[0018] Those skilled in the art will appreciate that the amounts of halogenated alkane and alkyl vinyl ether to be used according to the present invention will depend on many variables, including the particular alkane and ether being used and the desired yield from the reaction. Preferably, the amount of reagents used is an amount effective to achieve a greater than 25% conversion of the halogenated alkane starting material to an unsaturated halogenated aldehyde. For example, in certain preferred processes in which the halogenated alkane is CF3CCl3 and the alkyl vinyl ether is tert-butyl vinyl ether, the mole ratio of alkane to ether is preferably from about 8:1 to about 1:1, more preferably from about 6:1 to about 1.5:1 and even more preferably from about 4:1 to about 2:1.

[0019] Although applicants do not wish to be bound by or to any theory of operation, it is believed that, in many embodiments, the formation of an unsaturated halogenated aldehyde from a halogenated alkane according to the present invention involves a free-radical process. Accordingly, in many embodiments, the reaction step (a) involves the use of radical reaction promoters.

[0020] A wide range of radical reaction promoters can be used in the practice of the present invention including, for example, ultraviolet (“UV”) light. It is well-known in the art to use UV light to promote free-radical processes and those of skill in the art will be readily able to adapt conventional methods of UV irradiation to the present invention without undue experimentation. For example, in preferred embodiments, a sample comprising a halogenated alkane of the present invention and an alkyl vinyl ether is irradiated using a medium-pressure mercury UV lamp at a wavelength of from about 200 to about 400 nanometers.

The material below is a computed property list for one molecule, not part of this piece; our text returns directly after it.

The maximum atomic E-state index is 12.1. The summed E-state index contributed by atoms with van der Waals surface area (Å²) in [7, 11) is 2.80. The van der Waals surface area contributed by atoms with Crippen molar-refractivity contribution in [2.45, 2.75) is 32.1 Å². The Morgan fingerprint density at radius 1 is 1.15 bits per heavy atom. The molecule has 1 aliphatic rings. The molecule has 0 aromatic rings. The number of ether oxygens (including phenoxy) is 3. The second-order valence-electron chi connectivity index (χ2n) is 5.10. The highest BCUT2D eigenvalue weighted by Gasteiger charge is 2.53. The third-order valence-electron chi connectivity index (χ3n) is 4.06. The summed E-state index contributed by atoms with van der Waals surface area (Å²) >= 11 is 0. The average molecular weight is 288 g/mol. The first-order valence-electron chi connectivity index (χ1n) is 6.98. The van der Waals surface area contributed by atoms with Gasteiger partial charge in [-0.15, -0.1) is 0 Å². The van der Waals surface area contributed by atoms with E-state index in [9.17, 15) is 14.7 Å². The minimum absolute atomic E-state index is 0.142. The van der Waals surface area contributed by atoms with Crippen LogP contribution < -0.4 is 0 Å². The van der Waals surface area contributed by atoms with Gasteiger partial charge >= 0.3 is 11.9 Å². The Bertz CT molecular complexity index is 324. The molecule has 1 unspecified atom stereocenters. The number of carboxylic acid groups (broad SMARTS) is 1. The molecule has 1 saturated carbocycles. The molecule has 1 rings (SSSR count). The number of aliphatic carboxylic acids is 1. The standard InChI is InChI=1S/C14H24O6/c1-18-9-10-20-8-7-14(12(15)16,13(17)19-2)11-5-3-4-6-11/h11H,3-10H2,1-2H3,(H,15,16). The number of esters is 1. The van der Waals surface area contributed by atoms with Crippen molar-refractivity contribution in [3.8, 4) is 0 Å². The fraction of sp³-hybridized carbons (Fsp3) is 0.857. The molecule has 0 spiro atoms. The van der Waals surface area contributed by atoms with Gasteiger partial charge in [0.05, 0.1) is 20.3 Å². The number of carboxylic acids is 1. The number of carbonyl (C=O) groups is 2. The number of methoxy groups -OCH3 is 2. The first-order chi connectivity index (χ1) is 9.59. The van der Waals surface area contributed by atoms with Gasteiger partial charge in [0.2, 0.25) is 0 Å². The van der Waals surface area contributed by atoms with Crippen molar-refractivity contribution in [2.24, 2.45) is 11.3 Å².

[0021] Other radical reaction promoters suitable for use in the present invention include peroxides or transition metal salts, such as iron or copper salts, in the presence of primary amines, secondary amines or azo-derivaties as disclosed in U.S. Pat. No. 4,599,358.

[0022] Those skilled in the art will appreciate that the conditions under which the step (a) reaction occurs, including the temperature and period of reaction, will depend on numerous factors, including the particular starting reagents used and the desired reaction yield. In view of the teachings contained herein, those skilled in the art will be able to select the appropriate reaction conditions to achieve the particular desired result. For preferred embodiments in which the halogenated alkane reactant is CF3CCl3 and the alkyl vinyl ether is tert-butyl vinyl ether, the reaction step (a) is preferably carried out at temperatures from about 0° C. to about 200° C., more preferably from about 25° C. to about 1 00° C., and even more preferably from about 35° C. to about 45° C. For such embodiments, the reaction time is preferably from about 1 to about 6 hours, more preferably from about 1 to about 4 hours, and even more preferably from about 1 to about 2 hours.

[0023] In many embodiments, the unsaturated aldehyde produced in step (a) will comprise both E and Z isomers. However, in preferred embodiments, the E isomer is formed predominantly. For example, in preferred embodiments of the present invention, wherein the halogenated alkane reactant is CF3CCl3 and the alkyl vinyl ether is tert-butyl vinyl ether, the E isomer of the resulting aldehyde is formed in amounts greater than about 98 wt. % (based on total weight of E and Z aldehyde formed).

[0024] The unsaturated aldehydes formed in step (a) can be removed from the reaction product via a wide range conventional methods including, particularly, fractional distillation.